Stimulus package vowed within weeks
Cabinet will consider seven measures to jump-start slowing economy
An economic stimulus package containing seven measures worth a combined 20 billion baht will seek the cabinet's approval in the next two weeks with the aim of preventing the economy from losing momentum and growing below its potential.
The highlighted measures are a tax deduction for domestic tourism spending worth up to 15,000 baht, a tax break on spending to buy uniforms, sports equipment and textbooks for students, a similar subsidy for welfare smartcard holders to alleviate parents' burden, and a special mortgage to help homebuyers better access lending, said Finance Minister Apisak Tantivorawong.
Taxpayers who spend up to 15,000 baht on accommodation and tour guides nationwide can deduct such spending from personal income for the 2019 tax year, Mr Apisak said.
The Finance Ministry said recently that tourism spending during the second and third quarters would be eligible for the tax deduction.
Mr Apisak said the ministry is weighing the tax-deductible amount and the size of cash giveaways for spending on student uniforms, sports equipment and textbooks.
Finance officials will delegate GH Bank and the Government Savings Bank to offer the special mortgage to serve strong demand for homes after commercial banks tightened housing loan criteria to comply with the central bank's lending curbs.
Other aid measures include Student Loan Fund privileges for those studying in fields related to 10 targeted industries, aiming to enhance workforce development in the long run; a tax deduction for book purchases; and allowing operators to claim investment in point-of-sale (POS) terminals at 1.5-2 times as an expense to deduct from taxable income.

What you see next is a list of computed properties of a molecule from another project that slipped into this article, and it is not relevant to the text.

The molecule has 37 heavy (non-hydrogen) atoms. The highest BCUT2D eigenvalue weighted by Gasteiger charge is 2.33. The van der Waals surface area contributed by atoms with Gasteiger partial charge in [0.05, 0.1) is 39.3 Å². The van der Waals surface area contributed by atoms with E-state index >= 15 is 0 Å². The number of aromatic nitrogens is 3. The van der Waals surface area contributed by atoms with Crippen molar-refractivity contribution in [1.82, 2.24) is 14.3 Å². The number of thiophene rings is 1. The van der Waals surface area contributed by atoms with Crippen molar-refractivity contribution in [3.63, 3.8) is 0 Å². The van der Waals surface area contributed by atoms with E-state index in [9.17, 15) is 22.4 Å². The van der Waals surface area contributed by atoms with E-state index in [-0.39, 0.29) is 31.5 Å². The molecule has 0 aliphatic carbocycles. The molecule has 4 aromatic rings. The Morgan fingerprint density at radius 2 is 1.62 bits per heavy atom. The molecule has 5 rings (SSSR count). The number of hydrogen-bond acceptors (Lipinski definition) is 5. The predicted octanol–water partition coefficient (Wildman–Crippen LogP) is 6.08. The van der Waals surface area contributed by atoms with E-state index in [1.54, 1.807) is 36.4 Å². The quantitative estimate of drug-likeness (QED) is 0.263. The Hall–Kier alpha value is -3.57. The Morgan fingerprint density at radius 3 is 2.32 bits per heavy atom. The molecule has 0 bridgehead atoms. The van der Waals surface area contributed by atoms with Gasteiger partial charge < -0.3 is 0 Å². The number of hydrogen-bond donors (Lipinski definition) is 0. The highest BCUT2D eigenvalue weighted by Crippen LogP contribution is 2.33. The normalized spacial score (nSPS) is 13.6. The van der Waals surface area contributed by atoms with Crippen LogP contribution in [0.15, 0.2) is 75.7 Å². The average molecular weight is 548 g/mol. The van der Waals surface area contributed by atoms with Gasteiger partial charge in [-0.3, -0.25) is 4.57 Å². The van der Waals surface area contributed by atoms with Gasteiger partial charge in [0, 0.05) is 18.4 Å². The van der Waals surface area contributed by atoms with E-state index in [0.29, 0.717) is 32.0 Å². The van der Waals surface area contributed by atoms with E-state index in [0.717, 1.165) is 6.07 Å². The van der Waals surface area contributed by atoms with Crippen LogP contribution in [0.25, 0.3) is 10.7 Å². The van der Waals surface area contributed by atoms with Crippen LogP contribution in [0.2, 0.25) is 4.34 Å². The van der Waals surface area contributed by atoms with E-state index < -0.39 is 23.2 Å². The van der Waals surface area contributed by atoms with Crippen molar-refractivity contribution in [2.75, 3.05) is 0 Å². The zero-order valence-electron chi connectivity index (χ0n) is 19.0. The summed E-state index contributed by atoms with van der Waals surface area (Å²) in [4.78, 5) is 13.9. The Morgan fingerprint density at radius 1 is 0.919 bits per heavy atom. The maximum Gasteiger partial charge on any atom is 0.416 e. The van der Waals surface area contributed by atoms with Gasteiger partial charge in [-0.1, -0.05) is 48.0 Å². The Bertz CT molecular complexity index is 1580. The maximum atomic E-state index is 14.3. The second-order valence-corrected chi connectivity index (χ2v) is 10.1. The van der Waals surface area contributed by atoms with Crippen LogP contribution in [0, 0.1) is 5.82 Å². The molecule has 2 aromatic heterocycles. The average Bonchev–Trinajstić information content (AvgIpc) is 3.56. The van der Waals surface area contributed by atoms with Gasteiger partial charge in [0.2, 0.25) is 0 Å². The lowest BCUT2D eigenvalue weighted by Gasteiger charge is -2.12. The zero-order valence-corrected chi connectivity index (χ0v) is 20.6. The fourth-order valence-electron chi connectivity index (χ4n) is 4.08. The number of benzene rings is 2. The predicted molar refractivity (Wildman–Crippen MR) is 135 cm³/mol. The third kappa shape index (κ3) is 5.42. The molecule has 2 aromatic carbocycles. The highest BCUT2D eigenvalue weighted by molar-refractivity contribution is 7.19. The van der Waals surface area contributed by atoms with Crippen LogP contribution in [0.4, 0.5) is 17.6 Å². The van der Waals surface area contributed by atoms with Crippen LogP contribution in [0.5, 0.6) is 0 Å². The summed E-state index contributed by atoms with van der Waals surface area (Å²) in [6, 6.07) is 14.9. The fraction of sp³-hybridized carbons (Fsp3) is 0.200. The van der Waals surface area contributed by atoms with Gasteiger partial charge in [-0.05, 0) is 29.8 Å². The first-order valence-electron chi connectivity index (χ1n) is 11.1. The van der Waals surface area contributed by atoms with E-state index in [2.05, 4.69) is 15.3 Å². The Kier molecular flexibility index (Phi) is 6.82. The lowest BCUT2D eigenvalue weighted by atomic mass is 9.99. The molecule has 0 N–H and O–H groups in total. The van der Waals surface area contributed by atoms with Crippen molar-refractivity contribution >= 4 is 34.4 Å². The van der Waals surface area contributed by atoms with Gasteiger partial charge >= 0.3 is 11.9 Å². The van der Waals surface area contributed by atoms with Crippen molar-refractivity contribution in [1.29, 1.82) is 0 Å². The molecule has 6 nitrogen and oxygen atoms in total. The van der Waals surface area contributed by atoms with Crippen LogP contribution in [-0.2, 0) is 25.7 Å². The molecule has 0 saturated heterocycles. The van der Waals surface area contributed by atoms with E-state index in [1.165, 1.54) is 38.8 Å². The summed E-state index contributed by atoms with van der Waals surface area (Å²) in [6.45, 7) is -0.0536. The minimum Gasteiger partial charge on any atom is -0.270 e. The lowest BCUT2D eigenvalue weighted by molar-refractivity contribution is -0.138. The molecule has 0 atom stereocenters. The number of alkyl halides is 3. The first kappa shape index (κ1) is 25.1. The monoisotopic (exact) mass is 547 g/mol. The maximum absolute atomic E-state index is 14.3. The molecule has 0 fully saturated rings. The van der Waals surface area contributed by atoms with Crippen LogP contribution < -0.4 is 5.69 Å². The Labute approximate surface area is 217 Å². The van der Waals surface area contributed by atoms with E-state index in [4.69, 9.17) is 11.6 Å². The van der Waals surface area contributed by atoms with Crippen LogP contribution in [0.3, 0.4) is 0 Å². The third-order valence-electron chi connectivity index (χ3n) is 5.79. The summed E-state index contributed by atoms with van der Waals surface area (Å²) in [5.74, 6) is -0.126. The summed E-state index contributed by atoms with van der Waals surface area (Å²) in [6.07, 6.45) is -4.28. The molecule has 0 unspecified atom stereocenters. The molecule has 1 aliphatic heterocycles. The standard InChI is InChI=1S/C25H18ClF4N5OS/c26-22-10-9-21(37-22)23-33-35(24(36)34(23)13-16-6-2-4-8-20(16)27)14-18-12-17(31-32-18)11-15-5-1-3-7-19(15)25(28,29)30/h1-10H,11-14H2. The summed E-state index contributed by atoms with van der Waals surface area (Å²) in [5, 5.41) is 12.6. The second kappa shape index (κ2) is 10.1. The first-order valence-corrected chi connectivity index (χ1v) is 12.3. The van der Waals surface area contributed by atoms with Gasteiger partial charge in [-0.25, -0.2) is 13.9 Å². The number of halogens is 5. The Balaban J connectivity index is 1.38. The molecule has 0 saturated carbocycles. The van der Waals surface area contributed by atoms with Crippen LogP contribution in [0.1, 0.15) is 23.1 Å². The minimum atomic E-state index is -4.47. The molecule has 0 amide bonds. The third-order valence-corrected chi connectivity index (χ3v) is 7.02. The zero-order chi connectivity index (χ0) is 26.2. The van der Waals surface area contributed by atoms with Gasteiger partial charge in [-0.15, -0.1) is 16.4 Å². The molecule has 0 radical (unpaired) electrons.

Mr Apisak said it's essential for the Finance Ministry to launch the stimulus measures because Thai GDP growth is predicted at just above 3% during the first half of 2019. He said enormous resources will be needed to shore up the economy if growth slows to below that level.
The economy is losing steam, dented by the US-China trade spat, which is dealing a blow to global growth, as well as local political uncertainties.
Many research houses and policymakers have cut their forecasts for Thai GDP growth this year to 3.8-3.9%, and those with a more pessimistic view have downgraded estimates to below 3.5%.
Deputy Prime Minister Somkid Jatusripitak said local political uncertainties are eroding people's confidence, stalling investment and crippling the country's economic growth, though the economy remains stable and state spending is still on target.
"During the transition period to the new government, we need to have the stimulus measures to prevent economic growth from slowing and to maintain momentum until the new government takes the helm," Mr Somkid said.
GH Bank president Chatchai Sirilai said he was unaware of exactly what the government wants from the bank to help homebuyers.
The government has requested help with subsidies in the event that it needs the bank to offer a special interest rate or ease lending conditions, which could lead to increased bad loans, Mr Chatchai said.
He said the Finance Ministry must talk to the Bank of Thailand if it wants GH Bank to use more lenient criteria than those prescribed under the central bank's new housing loan rules.